Neither was particularly effective and actually taught very little about advertising.  People who went through these programs tell me that in retrospect they were boring and had no relationship to the day-to-day problems of the business.  And therein lies the problem.

There is a story told to me by a copywriter which is illustrative of the problems resulting from the lack of training.  The agency was the old Jordan, McGrath, Case and Taylor.  A client asked the agency to create a coupon ad for a reformulated product.  The agency presented an ad which essentially said, “25 cents off…” The account supervisor, who had been in the business about ten years, presented the ad and sold it, but a day later came back and said the client wanted to add that the product had a great reformulated taste (I wonder if she knew that in the first place?).  So the copywriter wrote, “25ȼ off great new taste.”  This, too, was approved.  But then the AS came back and told the writer that the client wanted to add something about its new packaging.  This time the writer said no, the message had become too muddled and they could not do 25ȼ off new taste in a new package.  The account supervisor and the writer got in a big hassle because the writer explained that this simple coupon ad now had too many elements to be effective.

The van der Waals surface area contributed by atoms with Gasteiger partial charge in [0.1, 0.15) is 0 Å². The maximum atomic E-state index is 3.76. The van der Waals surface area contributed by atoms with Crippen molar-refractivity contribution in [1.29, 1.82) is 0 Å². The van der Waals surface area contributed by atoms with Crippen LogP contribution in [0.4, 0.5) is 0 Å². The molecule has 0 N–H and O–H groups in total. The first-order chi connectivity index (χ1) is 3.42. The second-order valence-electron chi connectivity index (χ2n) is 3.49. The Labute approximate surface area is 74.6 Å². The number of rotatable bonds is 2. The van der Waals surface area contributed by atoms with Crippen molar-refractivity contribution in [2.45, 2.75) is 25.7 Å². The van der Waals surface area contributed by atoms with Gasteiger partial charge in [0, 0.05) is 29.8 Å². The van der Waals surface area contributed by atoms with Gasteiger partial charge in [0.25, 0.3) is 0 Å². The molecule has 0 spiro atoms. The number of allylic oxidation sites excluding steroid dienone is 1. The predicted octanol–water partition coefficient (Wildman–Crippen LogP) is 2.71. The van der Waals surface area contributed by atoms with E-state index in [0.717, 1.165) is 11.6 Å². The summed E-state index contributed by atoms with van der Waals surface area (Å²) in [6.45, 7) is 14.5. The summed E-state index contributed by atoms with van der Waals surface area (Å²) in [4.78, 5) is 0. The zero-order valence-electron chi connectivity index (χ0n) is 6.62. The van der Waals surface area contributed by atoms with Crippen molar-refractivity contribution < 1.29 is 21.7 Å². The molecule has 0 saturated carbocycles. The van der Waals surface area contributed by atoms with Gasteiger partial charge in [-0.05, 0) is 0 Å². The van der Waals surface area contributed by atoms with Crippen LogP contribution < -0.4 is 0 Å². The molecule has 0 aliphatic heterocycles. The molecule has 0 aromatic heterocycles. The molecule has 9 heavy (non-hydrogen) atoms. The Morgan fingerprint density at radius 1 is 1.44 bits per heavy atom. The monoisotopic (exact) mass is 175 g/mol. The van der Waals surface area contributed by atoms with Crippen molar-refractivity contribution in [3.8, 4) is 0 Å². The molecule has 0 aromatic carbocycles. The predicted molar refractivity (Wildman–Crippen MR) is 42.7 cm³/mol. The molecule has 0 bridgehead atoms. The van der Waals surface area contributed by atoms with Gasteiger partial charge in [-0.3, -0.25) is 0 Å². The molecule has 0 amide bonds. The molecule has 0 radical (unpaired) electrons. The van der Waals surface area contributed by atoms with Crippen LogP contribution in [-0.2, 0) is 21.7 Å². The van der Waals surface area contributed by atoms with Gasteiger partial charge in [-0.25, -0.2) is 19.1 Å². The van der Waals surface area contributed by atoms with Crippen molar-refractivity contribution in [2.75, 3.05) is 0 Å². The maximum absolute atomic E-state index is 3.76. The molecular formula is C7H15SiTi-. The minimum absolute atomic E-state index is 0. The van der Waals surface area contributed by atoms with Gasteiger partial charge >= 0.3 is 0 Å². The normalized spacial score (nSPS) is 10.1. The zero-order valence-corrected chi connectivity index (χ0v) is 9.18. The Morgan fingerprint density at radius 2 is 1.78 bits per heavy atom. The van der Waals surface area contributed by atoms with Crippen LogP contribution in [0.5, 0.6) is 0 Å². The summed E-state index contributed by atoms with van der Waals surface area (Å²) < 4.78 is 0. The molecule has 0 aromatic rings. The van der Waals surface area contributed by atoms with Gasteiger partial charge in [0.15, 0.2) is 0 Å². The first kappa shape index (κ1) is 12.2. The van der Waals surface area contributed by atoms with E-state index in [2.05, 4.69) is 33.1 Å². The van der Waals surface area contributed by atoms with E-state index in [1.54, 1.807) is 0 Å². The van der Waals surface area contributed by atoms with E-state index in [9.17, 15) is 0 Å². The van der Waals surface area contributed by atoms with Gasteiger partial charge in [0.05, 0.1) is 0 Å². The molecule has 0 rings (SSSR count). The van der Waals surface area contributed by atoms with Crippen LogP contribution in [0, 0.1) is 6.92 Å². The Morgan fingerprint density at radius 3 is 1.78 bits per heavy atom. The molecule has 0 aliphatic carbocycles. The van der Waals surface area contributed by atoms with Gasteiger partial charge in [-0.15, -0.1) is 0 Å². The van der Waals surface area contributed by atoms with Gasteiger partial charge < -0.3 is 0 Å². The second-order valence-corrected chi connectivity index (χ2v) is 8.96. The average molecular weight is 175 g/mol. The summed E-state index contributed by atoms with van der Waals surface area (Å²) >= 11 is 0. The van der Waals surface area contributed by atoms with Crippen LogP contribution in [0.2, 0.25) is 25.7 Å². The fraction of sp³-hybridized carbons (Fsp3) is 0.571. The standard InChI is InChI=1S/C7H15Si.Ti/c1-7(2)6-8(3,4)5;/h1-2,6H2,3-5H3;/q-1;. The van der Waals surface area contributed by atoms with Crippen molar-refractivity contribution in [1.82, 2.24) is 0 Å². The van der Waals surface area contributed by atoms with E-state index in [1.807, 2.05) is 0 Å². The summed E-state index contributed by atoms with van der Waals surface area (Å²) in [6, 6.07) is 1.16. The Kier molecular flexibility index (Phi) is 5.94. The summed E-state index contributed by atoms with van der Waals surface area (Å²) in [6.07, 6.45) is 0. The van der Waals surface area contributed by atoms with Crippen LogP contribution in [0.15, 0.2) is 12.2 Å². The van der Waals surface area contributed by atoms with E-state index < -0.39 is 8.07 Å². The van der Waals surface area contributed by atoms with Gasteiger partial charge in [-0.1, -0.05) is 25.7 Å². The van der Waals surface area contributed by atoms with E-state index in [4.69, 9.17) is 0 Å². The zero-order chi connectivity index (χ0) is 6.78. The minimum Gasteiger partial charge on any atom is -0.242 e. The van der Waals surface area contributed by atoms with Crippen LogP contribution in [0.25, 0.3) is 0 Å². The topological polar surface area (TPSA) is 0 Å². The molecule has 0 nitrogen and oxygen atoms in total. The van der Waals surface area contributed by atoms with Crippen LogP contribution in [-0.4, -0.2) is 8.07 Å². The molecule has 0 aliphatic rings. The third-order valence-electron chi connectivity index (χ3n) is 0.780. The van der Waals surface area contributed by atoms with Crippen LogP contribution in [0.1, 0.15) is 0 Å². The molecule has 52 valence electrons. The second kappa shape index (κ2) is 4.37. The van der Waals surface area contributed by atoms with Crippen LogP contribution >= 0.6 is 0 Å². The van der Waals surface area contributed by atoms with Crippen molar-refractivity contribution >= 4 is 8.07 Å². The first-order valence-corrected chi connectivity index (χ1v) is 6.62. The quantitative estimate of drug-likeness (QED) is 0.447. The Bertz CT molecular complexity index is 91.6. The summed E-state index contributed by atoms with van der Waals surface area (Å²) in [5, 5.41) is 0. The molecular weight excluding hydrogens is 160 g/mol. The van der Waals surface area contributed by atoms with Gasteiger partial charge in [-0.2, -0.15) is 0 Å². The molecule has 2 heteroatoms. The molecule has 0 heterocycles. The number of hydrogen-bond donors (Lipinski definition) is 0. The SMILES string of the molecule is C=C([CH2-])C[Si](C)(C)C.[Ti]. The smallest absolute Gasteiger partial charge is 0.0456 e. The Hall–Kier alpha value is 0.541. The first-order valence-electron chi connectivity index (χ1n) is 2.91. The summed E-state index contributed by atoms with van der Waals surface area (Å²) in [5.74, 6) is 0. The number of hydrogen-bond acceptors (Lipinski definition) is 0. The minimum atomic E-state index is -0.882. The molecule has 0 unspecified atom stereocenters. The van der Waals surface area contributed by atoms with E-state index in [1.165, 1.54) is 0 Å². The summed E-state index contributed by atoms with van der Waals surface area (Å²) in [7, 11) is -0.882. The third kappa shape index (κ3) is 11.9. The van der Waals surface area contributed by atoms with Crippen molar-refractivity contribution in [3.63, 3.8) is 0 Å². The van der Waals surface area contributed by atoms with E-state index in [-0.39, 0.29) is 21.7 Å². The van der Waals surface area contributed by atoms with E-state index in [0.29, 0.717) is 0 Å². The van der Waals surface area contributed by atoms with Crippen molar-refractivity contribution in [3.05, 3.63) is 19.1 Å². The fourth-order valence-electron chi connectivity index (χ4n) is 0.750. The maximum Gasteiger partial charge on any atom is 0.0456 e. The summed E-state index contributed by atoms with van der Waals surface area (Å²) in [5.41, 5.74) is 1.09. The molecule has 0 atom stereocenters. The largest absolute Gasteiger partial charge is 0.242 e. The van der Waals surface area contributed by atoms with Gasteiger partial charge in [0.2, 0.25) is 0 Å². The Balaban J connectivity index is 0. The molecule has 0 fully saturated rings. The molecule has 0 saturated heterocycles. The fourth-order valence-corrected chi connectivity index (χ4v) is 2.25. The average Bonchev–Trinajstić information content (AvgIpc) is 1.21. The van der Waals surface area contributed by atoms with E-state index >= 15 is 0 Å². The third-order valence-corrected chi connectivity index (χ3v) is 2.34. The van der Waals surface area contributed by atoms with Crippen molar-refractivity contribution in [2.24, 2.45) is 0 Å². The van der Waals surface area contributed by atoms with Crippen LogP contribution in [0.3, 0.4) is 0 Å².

The ensuing argument was one of those small things that got out of hand and ended up in Jim Jordan’s office.  Jim looked at the supervisor and said, “You’ve been in the business long enough to know that an effective ad should only contain a single communication or message.”  The supervisor’s response was stunning – “I never heard that, how should I know it?” 

And therein lies the issues with training programs or lack of them.

As training programs evolved they did nothing to contribute to the creative product or to good advertising.  Agency employees really learned nothing about advertising and what makes it good and effective. (I remember being in the print production department and being taught how to view and evaluate retouching.)

These programs should have taught advertising that matched the agency’s philosophy and should have been be taught by professionals, not a creative director whose mind is on too many other issues (and who sent a substitute most of the time).  And while bringing in professionals – perhaps from local colleges and universities – is expensive, the results could be significant.

If juniors knew more about their business and how it really operates, clients would be far more accepting of their contributions and require less time of seniors.  This, in turn, would increase agency profitability and, in turn, pay for the investment in real training.  And, of course, juniors have this amazing habit of becoming more senior.

Tuesday, May 1, 2018

Clients Actually Running Their Agencies

When ad agencies earned commissions they were profitable, independent and marketing partners for their clients. Then, in the 1970’s consultants came in and started cutting commissions – first network TV buying and planning, then spot television, then, gradually all other services, even production.